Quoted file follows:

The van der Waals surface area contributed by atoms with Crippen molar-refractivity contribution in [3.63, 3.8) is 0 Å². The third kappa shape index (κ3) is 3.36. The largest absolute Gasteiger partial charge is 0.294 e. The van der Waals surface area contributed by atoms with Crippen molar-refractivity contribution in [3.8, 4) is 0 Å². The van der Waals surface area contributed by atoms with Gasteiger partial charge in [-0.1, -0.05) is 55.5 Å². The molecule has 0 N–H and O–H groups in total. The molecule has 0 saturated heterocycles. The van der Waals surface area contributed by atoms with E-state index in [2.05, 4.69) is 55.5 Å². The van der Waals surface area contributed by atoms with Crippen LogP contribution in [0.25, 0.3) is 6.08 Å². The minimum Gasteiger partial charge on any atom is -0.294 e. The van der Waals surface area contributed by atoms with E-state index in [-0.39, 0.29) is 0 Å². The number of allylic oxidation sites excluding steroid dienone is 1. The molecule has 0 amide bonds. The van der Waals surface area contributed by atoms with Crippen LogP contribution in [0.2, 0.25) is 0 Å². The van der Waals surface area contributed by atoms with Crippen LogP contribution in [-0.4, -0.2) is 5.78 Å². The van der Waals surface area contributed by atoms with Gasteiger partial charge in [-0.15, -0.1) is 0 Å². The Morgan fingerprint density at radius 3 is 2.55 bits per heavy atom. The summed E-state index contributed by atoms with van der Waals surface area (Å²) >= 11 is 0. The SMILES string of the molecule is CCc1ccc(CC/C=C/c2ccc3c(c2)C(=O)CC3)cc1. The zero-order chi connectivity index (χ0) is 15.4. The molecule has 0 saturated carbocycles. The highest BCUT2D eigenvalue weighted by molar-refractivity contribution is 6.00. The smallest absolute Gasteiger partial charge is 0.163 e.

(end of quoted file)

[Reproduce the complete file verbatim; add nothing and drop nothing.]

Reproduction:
The van der Waals surface area contributed by atoms with Crippen molar-refractivity contribution in [3.63, 3.8) is 0 Å². The third kappa shape index (κ3) is 3.36. The largest absolute Gasteiger partial charge is 0.294 e. The van der Waals surface area contributed by atoms with Crippen molar-refractivity contribution in [3.8, 4) is 0 Å². The van der Waals surface area contributed by atoms with Gasteiger partial charge in [-0.1, -0.05) is 55.5 Å². The molecule has 0 N–H and O–H groups in total. The molecule has 0 saturated heterocycles. The van der Waals surface area contributed by atoms with E-state index in [2.05, 4.69) is 55.5 Å². The van der Waals surface area contributed by atoms with Crippen LogP contribution in [0.25, 0.3) is 6.08 Å². The minimum Gasteiger partial charge on any atom is -0.294 e. The van der Waals surface area contributed by atoms with E-state index in [-0.39, 0.29) is 0 Å². The number of allylic oxidation sites excluding steroid dienone is 1. The molecule has 0 amide bonds. The van der Waals surface area contributed by atoms with Crippen LogP contribution in [0.2, 0.25) is 0 Å². The van der Waals surface area contributed by atoms with Crippen LogP contribution in [-0.4, -0.2) is 5.78 Å². The van der Waals surface area contributed by atoms with Gasteiger partial charge in [-0.15, -0.1) is 0 Å². The Morgan fingerprint density at radius 3 is 2.55 bits per heavy atom. The summed E-state index contributed by atoms with van der Waals surface area (Å²) >= 11 is 0. The SMILES string of the molecule is CCc1ccc(CC/C=C/c2ccc3c(c2)C(=O)CC3)cc1. The zero-order chi connectivity index (χ0) is 15.4. The molecule has 0 saturated carbocycles. The highest BCUT2D eigenvalue weighted by molar-refractivity contribution is 6.00. The smallest absolute Gasteiger partial charge is 0.163 e.